Although specific numbers aren't available, a 2013 survey by Pew Research Center showed that 96 percent of Christians in the United States celebrate Christmas, and the holiday is celebrated by 81 percent of non-Christians. Around 72 percent of U.S. adults professed to be Christians in 2012, which was a drop of 5 percent from 2007, according to Pew Research.
A 2010 Gallup poll found that 93 percent of Americans engaged in secular activities like spending time with friends and family on the holidays and exchanging holiday presents. Around 88 percent of Americans put up a Christmas tree.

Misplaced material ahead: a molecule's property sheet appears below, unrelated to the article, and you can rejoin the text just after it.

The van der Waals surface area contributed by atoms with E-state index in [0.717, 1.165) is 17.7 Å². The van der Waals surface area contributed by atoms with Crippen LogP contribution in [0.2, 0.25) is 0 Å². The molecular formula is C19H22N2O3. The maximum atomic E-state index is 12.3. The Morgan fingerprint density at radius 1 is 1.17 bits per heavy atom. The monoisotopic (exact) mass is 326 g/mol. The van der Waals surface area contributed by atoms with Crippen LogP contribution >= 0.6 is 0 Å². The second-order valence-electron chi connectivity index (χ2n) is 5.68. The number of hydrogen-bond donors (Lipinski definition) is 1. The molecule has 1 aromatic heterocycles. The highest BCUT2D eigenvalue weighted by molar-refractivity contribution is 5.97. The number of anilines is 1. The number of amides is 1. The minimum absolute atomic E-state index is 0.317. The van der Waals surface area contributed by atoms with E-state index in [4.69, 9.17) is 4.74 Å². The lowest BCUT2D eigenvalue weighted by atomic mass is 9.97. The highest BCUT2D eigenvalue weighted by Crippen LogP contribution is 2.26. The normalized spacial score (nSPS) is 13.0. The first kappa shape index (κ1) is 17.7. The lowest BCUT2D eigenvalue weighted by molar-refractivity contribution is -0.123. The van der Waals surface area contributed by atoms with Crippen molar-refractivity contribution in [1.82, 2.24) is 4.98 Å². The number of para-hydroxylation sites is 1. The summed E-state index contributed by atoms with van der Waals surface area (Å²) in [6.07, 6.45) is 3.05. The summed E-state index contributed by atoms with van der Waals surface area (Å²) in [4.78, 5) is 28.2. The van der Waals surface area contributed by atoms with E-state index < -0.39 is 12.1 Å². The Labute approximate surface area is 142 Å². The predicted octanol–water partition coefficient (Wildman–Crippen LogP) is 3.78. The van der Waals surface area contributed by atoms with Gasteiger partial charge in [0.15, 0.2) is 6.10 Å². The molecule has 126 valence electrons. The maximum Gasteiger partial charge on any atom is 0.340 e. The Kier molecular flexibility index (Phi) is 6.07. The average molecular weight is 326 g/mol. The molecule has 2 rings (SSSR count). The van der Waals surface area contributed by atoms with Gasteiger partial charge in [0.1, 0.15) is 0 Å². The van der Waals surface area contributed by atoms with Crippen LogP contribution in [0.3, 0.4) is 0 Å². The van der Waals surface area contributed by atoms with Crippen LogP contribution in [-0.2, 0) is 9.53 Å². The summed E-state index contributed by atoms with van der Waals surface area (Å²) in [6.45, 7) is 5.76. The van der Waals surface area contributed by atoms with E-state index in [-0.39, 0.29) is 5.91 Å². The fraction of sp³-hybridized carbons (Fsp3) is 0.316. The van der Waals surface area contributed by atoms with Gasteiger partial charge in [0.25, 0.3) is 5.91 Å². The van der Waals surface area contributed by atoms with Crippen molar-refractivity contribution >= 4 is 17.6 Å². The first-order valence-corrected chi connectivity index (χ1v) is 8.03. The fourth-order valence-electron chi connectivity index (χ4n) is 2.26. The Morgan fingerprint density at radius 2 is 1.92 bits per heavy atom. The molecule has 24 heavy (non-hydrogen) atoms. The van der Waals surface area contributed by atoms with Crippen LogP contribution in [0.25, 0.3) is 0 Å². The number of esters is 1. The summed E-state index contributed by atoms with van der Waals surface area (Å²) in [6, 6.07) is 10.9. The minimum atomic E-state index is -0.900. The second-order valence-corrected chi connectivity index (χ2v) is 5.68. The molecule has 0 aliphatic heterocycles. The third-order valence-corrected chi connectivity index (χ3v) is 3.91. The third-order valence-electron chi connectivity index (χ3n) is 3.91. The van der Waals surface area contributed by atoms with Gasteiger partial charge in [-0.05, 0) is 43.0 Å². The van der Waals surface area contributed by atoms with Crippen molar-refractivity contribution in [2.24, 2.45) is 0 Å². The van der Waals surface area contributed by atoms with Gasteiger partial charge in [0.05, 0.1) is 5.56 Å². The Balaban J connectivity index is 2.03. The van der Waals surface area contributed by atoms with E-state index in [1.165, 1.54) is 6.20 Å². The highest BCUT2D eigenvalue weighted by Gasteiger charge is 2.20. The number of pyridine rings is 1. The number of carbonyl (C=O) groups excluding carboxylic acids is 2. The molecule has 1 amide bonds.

The religious aspect of the holiday featured aspects that were practiced in numbers that inflated based on whether those polled identified as strongly religious, somewhat religious or not too religious. For example, 86 percent of those who identified as strongly religious practiced putting up religious-themed decorations, compared to only 25 percent of those who were self-identified as being not too religious. Those who were strongly religious were more apt to attend religious services on Christmas Day or Christmas Eve, and 98 percent of them reported taking time to reflect on the birth of Jesus Christ during the holiday season, compared to just 31 percent of those who were less religious.